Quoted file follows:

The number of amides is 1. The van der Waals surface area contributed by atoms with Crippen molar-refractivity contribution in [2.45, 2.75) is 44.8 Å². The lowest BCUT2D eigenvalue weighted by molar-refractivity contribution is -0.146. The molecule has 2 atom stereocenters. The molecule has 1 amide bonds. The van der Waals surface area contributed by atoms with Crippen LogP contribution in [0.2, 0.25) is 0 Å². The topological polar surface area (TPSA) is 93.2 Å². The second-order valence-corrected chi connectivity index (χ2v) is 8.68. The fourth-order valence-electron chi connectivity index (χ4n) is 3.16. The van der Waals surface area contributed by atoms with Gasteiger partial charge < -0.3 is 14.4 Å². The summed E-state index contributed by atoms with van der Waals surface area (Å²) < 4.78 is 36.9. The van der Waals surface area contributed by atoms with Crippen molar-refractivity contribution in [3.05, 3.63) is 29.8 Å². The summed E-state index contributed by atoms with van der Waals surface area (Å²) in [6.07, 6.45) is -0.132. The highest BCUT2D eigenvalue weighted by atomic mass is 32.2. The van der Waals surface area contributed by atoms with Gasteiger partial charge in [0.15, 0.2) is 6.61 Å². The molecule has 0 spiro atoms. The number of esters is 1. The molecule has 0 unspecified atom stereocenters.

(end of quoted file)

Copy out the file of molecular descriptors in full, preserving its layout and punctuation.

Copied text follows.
The number of amides is 1. The van der Waals surface area contributed by atoms with Crippen molar-refractivity contribution in [2.45, 2.75) is 44.8 Å². The lowest BCUT2D eigenvalue weighted by molar-refractivity contribution is -0.146. The molecule has 2 atom stereocenters. The molecule has 1 amide bonds. The van der Waals surface area contributed by atoms with Crippen LogP contribution in [0.2, 0.25) is 0 Å². The topological polar surface area (TPSA) is 93.2 Å². The second-order valence-corrected chi connectivity index (χ2v) is 8.68. The fourth-order valence-electron chi connectivity index (χ4n) is 3.16. The van der Waals surface area contributed by atoms with Gasteiger partial charge < -0.3 is 14.4 Å². The summed E-state index contributed by atoms with van der Waals surface area (Å²) < 4.78 is 36.9. The van der Waals surface area contributed by atoms with Crippen molar-refractivity contribution in [3.05, 3.63) is 29.8 Å². The summed E-state index contributed by atoms with van der Waals surface area (Å²) in [6.07, 6.45) is -0.132. The highest BCUT2D eigenvalue weighted by atomic mass is 32.2. The van der Waals surface area contributed by atoms with Gasteiger partial charge in [0.15, 0.2) is 6.61 Å². The molecule has 0 spiro atoms. The number of esters is 1. The molecule has 0 unspecified atom stereocenters.